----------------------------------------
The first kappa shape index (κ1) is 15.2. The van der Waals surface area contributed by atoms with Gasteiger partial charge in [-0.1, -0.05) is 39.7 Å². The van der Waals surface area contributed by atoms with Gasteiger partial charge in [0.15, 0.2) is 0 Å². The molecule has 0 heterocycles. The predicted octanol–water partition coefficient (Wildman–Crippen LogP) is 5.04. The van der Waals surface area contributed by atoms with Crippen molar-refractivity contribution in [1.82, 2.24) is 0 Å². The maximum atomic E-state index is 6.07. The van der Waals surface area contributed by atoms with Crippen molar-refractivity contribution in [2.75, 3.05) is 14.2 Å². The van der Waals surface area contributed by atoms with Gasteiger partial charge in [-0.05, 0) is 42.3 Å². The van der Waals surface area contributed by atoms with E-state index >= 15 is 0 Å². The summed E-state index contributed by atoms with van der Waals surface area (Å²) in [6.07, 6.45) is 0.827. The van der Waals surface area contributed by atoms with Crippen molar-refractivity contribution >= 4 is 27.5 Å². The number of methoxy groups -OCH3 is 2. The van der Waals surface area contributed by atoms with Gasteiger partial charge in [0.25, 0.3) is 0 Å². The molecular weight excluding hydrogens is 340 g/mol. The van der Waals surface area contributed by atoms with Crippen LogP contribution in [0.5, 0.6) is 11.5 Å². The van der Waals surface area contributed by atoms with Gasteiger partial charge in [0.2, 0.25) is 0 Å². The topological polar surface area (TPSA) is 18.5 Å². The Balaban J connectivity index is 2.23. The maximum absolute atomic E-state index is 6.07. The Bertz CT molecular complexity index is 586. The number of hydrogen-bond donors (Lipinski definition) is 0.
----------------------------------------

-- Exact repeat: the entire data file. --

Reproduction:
The first kappa shape index (κ1) is 15.2. The van der Waals surface area contributed by atoms with Gasteiger partial charge in [-0.1, -0.05) is 39.7 Å². The van der Waals surface area contributed by atoms with Gasteiger partial charge in [0.15, 0.2) is 0 Å². The molecule has 0 heterocycles. The predicted octanol–water partition coefficient (Wildman–Crippen LogP) is 5.04. The van der Waals surface area contributed by atoms with Crippen molar-refractivity contribution in [1.82, 2.24) is 0 Å². The maximum atomic E-state index is 6.07. The van der Waals surface area contributed by atoms with Crippen molar-refractivity contribution in [2.75, 3.05) is 14.2 Å². The van der Waals surface area contributed by atoms with Gasteiger partial charge in [-0.05, 0) is 42.3 Å². The van der Waals surface area contributed by atoms with E-state index >= 15 is 0 Å². The summed E-state index contributed by atoms with van der Waals surface area (Å²) in [6.07, 6.45) is 0.827. The van der Waals surface area contributed by atoms with Crippen molar-refractivity contribution >= 4 is 27.5 Å². The number of methoxy groups -OCH3 is 2. The van der Waals surface area contributed by atoms with Gasteiger partial charge in [0.25, 0.3) is 0 Å². The molecular weight excluding hydrogens is 340 g/mol. The van der Waals surface area contributed by atoms with Crippen LogP contribution in [0.5, 0.6) is 11.5 Å². The van der Waals surface area contributed by atoms with Gasteiger partial charge in [0.2, 0.25) is 0 Å². The topological polar surface area (TPSA) is 18.5 Å². The Balaban J connectivity index is 2.23. The maximum absolute atomic E-state index is 6.07. The Bertz CT molecular complexity index is 586. The number of hydrogen-bond donors (Lipinski definition) is 0.